THE TRYSTING TREE

Free THE TRYSTING TREE by Linda Gillard

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Authors: Linda Gillard
talk to her about it. And I’m curious to know if she’s had any more thoughts about Ivy’s change of heart.’
    ‘She’s certainly been thinking about that and I know she’d be delighted to see you again.’
    ‘OK, talk to Phoebe and let me know when I can visit. Take your time. I’m not going to put pressure on anyone, but the offer’s there.’
    ‘Thank you. It’s very generous of you.’
    ‘Well, that’s the second thing you need to factor in. Remember I said there were two?’
    ‘What’s the second?’
    ‘How much I’d enjoy spending time with you and Phoebe, not to mention all the ghosts of Garden Lodge.’
    ‘Ghosts?’
    ‘My grandmother, Ivy. My great-grandmother, Violet. Her brother, William Hatherwick and the woman who ended up owning Beechgrave, Hester Mordaunt. They’re my family, Ann. It would be a privilege to restore their garden. I even thought about buying Garden Lodge so I could do that, but now, if you’ll let me, I can do what I’d planned in my capacity as gardener, not owner. It’s an arrangement that could suit everyone.’
    ‘Let’s hope Phoebe thinks so. I’ll get back to you, Connor, as soon as she’s made a decision.’
    ‘No hurry. The garden’s been waiting since 1976. A few more days won’t make any difference. Those beeches aren’t going anywhere…’

THE BEECH WOOD
     
    A storm is coming. We sense it. In our roots. In the quivering air. There’s a shrieking on the wind and a deep stirring in the earth, as if the numberless dead are tunnelling, like moles, out of their graves, to rail against the heedless living.
    A storm is coming, doubtless. There will be destruction. Consternation. We have seen it many times and we shall see it again. We stand, bearing witness to the centuries, impartial, indifferent, offering shelter to any living thing that seeks solace in our shade.
    The ancients among us have learned to yield, to sacrifice a bough – sometimes several. There can be strength in weakness. But the ways of wind and weather cannot be learned in a mere hundred years. The young ones stand tall, shallow-rooted. They break when they should bend.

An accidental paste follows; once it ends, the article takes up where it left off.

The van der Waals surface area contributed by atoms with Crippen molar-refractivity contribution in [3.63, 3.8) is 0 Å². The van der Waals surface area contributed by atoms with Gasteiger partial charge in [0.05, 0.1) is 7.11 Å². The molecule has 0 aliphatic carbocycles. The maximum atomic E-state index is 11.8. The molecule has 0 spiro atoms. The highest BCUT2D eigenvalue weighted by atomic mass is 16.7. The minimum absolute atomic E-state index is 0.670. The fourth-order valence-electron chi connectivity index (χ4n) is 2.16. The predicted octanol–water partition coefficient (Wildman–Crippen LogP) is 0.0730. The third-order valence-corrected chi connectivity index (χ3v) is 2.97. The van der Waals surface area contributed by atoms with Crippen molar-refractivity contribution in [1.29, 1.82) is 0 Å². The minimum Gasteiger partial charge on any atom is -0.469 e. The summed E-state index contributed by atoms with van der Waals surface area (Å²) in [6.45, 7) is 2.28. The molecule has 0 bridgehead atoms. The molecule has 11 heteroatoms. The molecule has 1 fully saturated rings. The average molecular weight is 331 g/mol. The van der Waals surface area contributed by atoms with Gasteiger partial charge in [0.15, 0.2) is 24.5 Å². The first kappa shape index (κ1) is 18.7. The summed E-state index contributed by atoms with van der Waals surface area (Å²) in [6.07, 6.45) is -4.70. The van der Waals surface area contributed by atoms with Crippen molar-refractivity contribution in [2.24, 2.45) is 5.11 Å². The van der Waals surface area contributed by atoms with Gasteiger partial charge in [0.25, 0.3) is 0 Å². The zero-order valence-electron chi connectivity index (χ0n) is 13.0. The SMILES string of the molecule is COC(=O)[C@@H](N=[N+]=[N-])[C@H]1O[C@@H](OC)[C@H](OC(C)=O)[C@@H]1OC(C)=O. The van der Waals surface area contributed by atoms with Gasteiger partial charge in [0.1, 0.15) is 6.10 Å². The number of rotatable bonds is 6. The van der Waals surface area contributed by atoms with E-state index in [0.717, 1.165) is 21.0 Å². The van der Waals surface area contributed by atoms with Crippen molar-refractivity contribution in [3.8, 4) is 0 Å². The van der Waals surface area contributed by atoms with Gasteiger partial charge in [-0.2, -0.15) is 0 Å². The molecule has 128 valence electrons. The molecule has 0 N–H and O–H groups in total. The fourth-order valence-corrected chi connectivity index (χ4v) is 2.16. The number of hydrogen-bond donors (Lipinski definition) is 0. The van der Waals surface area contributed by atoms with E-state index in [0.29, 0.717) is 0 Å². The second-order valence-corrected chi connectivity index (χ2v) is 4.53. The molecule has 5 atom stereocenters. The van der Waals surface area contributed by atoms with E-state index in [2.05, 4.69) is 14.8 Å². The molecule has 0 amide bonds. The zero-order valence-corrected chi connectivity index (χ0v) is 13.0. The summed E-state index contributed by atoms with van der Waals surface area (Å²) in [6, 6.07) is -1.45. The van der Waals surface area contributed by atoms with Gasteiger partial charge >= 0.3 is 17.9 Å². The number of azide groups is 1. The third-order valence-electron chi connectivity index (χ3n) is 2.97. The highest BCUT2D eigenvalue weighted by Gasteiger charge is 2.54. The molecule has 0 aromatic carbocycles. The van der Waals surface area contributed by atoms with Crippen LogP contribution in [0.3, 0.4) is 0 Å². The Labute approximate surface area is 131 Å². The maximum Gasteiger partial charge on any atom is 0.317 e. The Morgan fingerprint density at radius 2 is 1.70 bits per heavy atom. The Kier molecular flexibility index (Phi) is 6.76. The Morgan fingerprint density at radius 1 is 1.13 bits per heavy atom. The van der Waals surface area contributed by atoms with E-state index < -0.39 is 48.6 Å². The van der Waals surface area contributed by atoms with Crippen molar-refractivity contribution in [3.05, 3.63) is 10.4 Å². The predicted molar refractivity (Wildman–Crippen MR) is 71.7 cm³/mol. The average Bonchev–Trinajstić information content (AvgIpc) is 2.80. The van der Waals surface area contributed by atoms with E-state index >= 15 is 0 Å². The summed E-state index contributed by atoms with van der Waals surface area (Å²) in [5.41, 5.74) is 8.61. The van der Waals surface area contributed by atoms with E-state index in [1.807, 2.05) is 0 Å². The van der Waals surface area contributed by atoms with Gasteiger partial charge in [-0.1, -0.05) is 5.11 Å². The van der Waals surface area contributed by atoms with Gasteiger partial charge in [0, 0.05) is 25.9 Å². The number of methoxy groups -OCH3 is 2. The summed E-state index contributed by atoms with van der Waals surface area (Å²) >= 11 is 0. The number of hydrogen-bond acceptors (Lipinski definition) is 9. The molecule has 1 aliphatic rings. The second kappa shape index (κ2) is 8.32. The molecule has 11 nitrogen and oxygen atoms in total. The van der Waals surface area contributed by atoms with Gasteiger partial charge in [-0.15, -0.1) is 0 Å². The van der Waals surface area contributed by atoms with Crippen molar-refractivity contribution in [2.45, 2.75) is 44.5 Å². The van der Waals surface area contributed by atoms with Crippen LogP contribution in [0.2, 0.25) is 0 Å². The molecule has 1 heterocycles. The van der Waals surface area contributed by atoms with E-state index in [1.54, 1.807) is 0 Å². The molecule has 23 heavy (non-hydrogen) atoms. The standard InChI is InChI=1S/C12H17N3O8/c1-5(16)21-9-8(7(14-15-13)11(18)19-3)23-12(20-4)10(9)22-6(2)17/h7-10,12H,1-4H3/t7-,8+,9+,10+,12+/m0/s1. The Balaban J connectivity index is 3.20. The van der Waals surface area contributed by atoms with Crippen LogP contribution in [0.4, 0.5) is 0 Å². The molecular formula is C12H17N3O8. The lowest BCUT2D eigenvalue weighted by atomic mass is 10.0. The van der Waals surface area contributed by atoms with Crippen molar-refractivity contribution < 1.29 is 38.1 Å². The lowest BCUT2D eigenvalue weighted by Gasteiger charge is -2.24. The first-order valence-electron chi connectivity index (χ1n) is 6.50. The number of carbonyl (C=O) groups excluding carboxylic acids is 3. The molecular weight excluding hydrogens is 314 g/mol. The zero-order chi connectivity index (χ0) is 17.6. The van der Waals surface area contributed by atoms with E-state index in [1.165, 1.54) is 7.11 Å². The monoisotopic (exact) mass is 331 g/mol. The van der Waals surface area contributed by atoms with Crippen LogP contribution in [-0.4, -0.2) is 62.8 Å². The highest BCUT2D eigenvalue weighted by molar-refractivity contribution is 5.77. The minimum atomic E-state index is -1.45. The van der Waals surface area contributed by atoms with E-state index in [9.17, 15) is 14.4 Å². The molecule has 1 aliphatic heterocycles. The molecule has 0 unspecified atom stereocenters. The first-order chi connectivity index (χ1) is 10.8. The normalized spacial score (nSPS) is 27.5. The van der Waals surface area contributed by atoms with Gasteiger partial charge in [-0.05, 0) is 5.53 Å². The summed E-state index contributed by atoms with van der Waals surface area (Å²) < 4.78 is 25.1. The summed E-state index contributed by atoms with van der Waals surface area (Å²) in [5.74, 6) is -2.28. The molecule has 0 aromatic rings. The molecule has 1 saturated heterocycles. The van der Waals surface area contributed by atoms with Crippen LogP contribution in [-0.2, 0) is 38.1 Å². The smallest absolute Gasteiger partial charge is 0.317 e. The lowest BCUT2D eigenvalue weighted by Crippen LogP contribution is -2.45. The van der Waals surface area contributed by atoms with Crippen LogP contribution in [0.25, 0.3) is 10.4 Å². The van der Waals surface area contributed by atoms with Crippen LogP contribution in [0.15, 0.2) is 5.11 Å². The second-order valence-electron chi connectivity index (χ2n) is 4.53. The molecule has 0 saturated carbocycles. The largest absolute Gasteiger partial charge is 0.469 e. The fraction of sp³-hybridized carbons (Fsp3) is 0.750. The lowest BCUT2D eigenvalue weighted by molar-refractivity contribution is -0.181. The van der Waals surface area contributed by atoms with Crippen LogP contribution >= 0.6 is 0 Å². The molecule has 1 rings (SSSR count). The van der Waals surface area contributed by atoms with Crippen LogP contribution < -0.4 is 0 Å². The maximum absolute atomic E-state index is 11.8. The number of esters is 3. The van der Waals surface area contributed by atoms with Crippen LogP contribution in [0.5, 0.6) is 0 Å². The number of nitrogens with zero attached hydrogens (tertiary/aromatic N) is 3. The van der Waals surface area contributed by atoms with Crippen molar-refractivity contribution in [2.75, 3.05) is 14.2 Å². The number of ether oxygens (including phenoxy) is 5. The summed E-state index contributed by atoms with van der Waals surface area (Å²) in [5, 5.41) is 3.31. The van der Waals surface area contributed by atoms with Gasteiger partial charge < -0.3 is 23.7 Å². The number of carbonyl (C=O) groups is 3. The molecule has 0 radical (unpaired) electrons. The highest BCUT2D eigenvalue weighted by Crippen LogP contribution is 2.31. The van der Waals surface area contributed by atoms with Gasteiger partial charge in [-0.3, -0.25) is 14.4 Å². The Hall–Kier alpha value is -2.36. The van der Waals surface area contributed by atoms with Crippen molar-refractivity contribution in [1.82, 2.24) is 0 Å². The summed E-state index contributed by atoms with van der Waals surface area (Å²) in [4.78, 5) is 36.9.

After the storm has passed, some lie fallen – though some of the fallen live yet.
    We endure.

ANN
     
    Phoebe had a ringside seat. She said she liked to watch demolition, so I placed a bench against the south-facing wall of the kitchen garden, where, even in January, the weak winter sunshine made its presence felt. Swaddled in a fleece blanket and quilted coat, sporting her tweed cap and gloves, Phoebe sat and watched as we tore up decades of undergrowth and tangles of ivy, honeysuckle and clematis were cut back to expose the mellow Victorian brick.
    As Connor hacked and pulled at unyielding brambles, Phoebe called out to him, ‘You put me in mind of the Prince in Sleeping Beauty .’
    He looked up and grinned. Removing a dirty glove, he wiped his forehead with the back of his hand. ‘Well, it’s high time this beauty woke. She’s been asleep for nearly forty years.’ He donned his glove again and returned to work, creating heaps of vegetation which I gathered up and put into a barrow, then wheeled out into the lane and emptied into a waiting skip.
    As I passed Phoebe, I stopped to ask if she was warm enough and if she still had coffee in the flask beside her on the bench. She seemed touched by my concern and assured me she was thoroughly enjoying herself. ‘There’s something rather soothing about watching other people exhaust themselves. I’ve been studying Connor. He has a method, doesn’t he?’
    ‘He says he’s following the sun as it moves round. The difference in temperature is quite marked. Do you feel it when the sun goes behind a cloud?’
    ‘Oh, yes, though I tend to be more aware of changes in light and shade than temperature. Years of working in that arctic studio.’
    ‘It’s not too bad once you’ve lit the wood burner.’
    ‘I could never be bothered. Just donned my thermals and

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